Republicans in Arizona have filed a lawsuit that targets a rule in two counties, Maricopa and Pima, that allow voters to “fix issues with their ballots” up to five days after an election, CNBC reported. The lawsuit aims to either end this practice or have it implemented throughout the entire state.

Republicans have challenged the process of counting mail-in ballots — which account for about three-fourths of Arizona’s votes — in the state’s two largest counties. The lawsuit, which a judge will hear Friday, targets the practice of Maricopa and Pima Counties allowing voters to fix issues with their ballots for up to five days after Election Day. The state has a tedious process of matching signatures on voters’ registration forms to those on their ballots, and the counties let voters fix signature problems for days after the election.

The Arizona senate race between Democratic Rep. Kyrsten Sinema (D., Ariz.) and Republican Rep. Martha McSally remains uncalled several days after polls closed. Less than 10,000 votes  separatethe candidates as of Friday afternoon. McSally appeared to be in the lead on election night, but as the votes continue to come in, Sinema has moved in the lead.

Kyl has served as a senator in Arizona since he was appointed by Gov. Doug Ducey (R.) in September, shortly after the death of John McCain. He previously served Arizona as a senator–from 1995 to 2013–and congressman–from 1987 to 1995.

The Florida Senate race between Gov. Rick Scott (R.) and Sen. Bill Nelson (D., Fla.) also continues, headed towards an automatic vote count that has been hotly contested. Scott has accused the Broward County elections supervisor of misconduct and fraud, and Sen. Marco Rubio (R., Fla.) has also demanded answers from election officials in Democrat-heavy counties.

“We’ve all seen the incompetence and irregularities in vote tabulation in Broward and Palm Beach counties for years, but here we go again,” Scott said during a press conference on Thursday. “I will not sit idly by while unethical liberals try to steal this election from the great people of Florida.”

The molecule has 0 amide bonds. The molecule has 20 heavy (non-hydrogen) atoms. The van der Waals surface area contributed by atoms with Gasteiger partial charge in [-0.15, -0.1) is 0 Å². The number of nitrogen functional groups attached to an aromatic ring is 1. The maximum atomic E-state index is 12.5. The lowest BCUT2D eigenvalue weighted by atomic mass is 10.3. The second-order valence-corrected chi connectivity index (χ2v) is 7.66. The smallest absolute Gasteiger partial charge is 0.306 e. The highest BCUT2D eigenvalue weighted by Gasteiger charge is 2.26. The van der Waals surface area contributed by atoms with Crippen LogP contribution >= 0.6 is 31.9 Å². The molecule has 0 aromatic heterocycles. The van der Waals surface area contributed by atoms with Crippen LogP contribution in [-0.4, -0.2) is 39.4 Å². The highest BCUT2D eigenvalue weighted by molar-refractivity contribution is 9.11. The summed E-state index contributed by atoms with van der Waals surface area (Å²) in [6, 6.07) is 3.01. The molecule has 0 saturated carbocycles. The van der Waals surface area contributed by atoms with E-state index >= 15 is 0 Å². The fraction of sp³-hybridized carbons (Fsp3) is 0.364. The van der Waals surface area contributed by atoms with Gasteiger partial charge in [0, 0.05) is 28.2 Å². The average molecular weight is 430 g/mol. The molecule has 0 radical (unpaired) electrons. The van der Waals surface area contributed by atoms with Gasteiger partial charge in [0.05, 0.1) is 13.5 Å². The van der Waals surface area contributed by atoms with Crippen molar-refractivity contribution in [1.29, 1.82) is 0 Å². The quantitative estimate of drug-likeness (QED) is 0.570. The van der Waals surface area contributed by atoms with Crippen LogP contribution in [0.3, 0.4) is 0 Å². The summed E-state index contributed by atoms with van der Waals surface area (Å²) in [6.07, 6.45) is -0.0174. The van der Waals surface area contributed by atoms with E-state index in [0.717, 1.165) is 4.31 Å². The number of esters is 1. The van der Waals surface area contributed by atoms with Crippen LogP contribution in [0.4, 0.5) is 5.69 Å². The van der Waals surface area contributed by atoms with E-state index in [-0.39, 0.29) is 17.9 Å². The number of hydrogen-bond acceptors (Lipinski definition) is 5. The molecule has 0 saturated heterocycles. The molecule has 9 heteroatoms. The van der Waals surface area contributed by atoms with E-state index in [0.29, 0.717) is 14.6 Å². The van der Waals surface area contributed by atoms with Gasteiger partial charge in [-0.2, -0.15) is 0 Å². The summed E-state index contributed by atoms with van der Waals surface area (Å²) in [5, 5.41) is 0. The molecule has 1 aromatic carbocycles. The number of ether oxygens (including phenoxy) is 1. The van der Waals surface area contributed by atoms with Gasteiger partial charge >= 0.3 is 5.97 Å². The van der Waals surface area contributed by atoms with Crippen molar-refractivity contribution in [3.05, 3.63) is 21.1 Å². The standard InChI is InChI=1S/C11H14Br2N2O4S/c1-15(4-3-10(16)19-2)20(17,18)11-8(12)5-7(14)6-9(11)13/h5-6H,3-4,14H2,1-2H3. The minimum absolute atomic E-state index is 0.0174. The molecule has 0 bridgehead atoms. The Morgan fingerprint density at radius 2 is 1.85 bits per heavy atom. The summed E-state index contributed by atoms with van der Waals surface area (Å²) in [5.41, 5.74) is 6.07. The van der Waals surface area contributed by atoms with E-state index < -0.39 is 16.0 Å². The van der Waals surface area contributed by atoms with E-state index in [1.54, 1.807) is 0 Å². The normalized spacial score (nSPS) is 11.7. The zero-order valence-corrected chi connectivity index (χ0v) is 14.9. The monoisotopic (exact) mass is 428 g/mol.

Media Blamed More than Trump for Dividing Nation, New Politico Poll Shows

Posted by Jimmy Minnish on November 3, 2018 under Links | Be the First to Comment

By Craig Bannister | November 2, 2018 | 2:42 PM EDT


More registered voters say that the media is doing more to divide than to unify the nation than think President Donald Trump is doing is doing so, a new Politico/Morning Consult poll shows.

Respondents of the survey of 2,543 registered voters were asked the following two questions:

“Generally, would you say President Trump has done more to unite or divide the country since he took office?”


“Generally, would you say the national news media has done more to unite or divide the country since President Trump took office?”

Nearly two-thirds of registered voters said the national news media has done more to divide (64%) than to unite the country – compared to 56% who say Trump has done more to divide than unite since taking office.

Likewise, more voters said Trump has been more unifying than the national news media. While 30% said that Trump has done more to unify than divide, only 17% credited the media for doing so.

Opinions of Democrats and Republicans differed greatly, while those of Independents mirrored the overall national results. Democrats viewed the national news media as being more unifying, while Republicans viewed the president as being more unifying.


  • Democrats: 7% more unifying, 88% more divisive, 5% don’t know/no opinion (DK/NO)
  • Independents: 30% more unifying, 54% more divisive, 16% DK/NO
  • Republicans: 55% more unifying, 25% more divisive, 20% DK/NO
  • Total: 30% more unifying, 56% divisive, 13% DK/NO


  • Dems: 28% more unifying, 46% more divisive, 26% DK/NO
  • Independents: 14% more unifying, 67% more divisive, 19% DK/NO
  • Republicans: 9% more unifying, 80% more divisive, 11% DK/NO
  • Total: 17% more unifying, 64% more divisive, 19% DK/NO